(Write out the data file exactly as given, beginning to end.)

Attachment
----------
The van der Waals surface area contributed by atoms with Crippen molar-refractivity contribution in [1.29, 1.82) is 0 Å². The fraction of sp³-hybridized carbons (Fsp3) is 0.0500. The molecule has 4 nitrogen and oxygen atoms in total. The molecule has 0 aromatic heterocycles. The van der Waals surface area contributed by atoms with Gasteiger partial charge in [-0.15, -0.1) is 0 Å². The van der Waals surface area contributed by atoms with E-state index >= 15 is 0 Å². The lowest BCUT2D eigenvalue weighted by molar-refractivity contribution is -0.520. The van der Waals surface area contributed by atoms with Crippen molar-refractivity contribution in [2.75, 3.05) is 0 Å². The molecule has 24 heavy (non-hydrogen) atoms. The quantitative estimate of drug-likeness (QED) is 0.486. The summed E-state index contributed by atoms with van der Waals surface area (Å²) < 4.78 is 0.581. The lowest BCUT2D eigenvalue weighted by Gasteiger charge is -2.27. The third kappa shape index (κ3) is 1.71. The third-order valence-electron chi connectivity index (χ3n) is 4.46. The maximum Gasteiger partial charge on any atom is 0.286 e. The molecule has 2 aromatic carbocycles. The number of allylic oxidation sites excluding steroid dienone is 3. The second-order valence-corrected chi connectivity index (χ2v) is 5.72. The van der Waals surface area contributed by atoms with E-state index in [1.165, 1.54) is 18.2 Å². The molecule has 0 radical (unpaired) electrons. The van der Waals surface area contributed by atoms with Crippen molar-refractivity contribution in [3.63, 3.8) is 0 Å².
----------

The van der Waals surface area contributed by atoms with Crippen molar-refractivity contribution in [1.29, 1.82) is 0 Å². The fraction of sp³-hybridized carbons (Fsp3) is 0.0500. The molecule has 4 nitrogen and oxygen atoms in total. The molecule has 0 aromatic heterocycles. The van der Waals surface area contributed by atoms with Gasteiger partial charge in [-0.15, -0.1) is 0 Å². The van der Waals surface area contributed by atoms with E-state index >= 15 is 0 Å². The lowest BCUT2D eigenvalue weighted by molar-refractivity contribution is -0.520. The van der Waals surface area contributed by atoms with Crippen molar-refractivity contribution in [2.75, 3.05) is 0 Å². The molecule has 24 heavy (non-hydrogen) atoms. The quantitative estimate of drug-likeness (QED) is 0.486. The summed E-state index contributed by atoms with van der Waals surface area (Å²) < 4.78 is 0.581. The lowest BCUT2D eigenvalue weighted by Gasteiger charge is -2.27. The third kappa shape index (κ3) is 1.71. The third-order valence-electron chi connectivity index (χ3n) is 4.46. The maximum Gasteiger partial charge on any atom is 0.286 e. The molecule has 2 aromatic carbocycles. The number of allylic oxidation sites excluding steroid dienone is 3. The second-order valence-corrected chi connectivity index (χ2v) is 5.72. The van der Waals surface area contributed by atoms with E-state index in [1.165, 1.54) is 18.2 Å². The molecule has 0 radical (unpaired) electrons. The van der Waals surface area contributed by atoms with Crippen molar-refractivity contribution in [3.63, 3.8) is 0 Å².